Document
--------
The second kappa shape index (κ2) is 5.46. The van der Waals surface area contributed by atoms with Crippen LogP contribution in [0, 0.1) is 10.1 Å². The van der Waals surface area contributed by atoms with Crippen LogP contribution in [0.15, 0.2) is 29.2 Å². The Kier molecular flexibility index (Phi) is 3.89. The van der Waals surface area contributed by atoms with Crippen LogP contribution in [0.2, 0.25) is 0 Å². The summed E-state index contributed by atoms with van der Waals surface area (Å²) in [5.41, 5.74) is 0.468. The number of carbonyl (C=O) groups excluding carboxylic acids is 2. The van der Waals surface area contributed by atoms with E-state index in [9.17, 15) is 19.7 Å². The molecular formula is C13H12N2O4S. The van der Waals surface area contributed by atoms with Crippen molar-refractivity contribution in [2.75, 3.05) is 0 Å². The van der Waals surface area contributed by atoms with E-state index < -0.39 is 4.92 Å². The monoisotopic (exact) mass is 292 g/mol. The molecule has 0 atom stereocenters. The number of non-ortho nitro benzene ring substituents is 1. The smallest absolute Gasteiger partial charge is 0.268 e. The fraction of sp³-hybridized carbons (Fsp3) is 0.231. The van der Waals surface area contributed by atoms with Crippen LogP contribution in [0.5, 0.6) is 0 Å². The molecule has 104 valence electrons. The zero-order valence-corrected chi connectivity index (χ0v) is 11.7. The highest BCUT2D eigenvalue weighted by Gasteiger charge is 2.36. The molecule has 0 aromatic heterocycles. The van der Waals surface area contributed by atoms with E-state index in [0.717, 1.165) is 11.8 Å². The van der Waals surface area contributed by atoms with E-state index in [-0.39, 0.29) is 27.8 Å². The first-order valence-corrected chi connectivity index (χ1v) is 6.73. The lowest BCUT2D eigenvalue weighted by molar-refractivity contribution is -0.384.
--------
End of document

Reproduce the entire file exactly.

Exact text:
The second kappa shape index (κ2) is 5.46. The van der Waals surface area contributed by atoms with Crippen LogP contribution in [0, 0.1) is 10.1 Å². The van der Waals surface area contributed by atoms with Crippen LogP contribution in [0.15, 0.2) is 29.2 Å². The Kier molecular flexibility index (Phi) is 3.89. The van der Waals surface area contributed by atoms with Crippen LogP contribution in [0.2, 0.25) is 0 Å². The summed E-state index contributed by atoms with van der Waals surface area (Å²) in [5.41, 5.74) is 0.468. The number of carbonyl (C=O) groups excluding carboxylic acids is 2. The van der Waals surface area contributed by atoms with E-state index in [9.17, 15) is 19.7 Å². The molecular formula is C13H12N2O4S. The van der Waals surface area contributed by atoms with Crippen molar-refractivity contribution in [2.75, 3.05) is 0 Å². The van der Waals surface area contributed by atoms with E-state index < -0.39 is 4.92 Å². The monoisotopic (exact) mass is 292 g/mol. The molecule has 0 atom stereocenters. The number of non-ortho nitro benzene ring substituents is 1. The smallest absolute Gasteiger partial charge is 0.268 e. The fraction of sp³-hybridized carbons (Fsp3) is 0.231. The van der Waals surface area contributed by atoms with Crippen LogP contribution in [0.5, 0.6) is 0 Å². The molecule has 104 valence electrons. The zero-order valence-corrected chi connectivity index (χ0v) is 11.7. The highest BCUT2D eigenvalue weighted by Gasteiger charge is 2.36. The molecule has 0 aromatic heterocycles. The van der Waals surface area contributed by atoms with E-state index in [0.717, 1.165) is 11.8 Å². The van der Waals surface area contributed by atoms with E-state index in [-0.39, 0.29) is 27.8 Å². The first-order valence-corrected chi connectivity index (χ1v) is 6.73. The lowest BCUT2D eigenvalue weighted by molar-refractivity contribution is -0.384.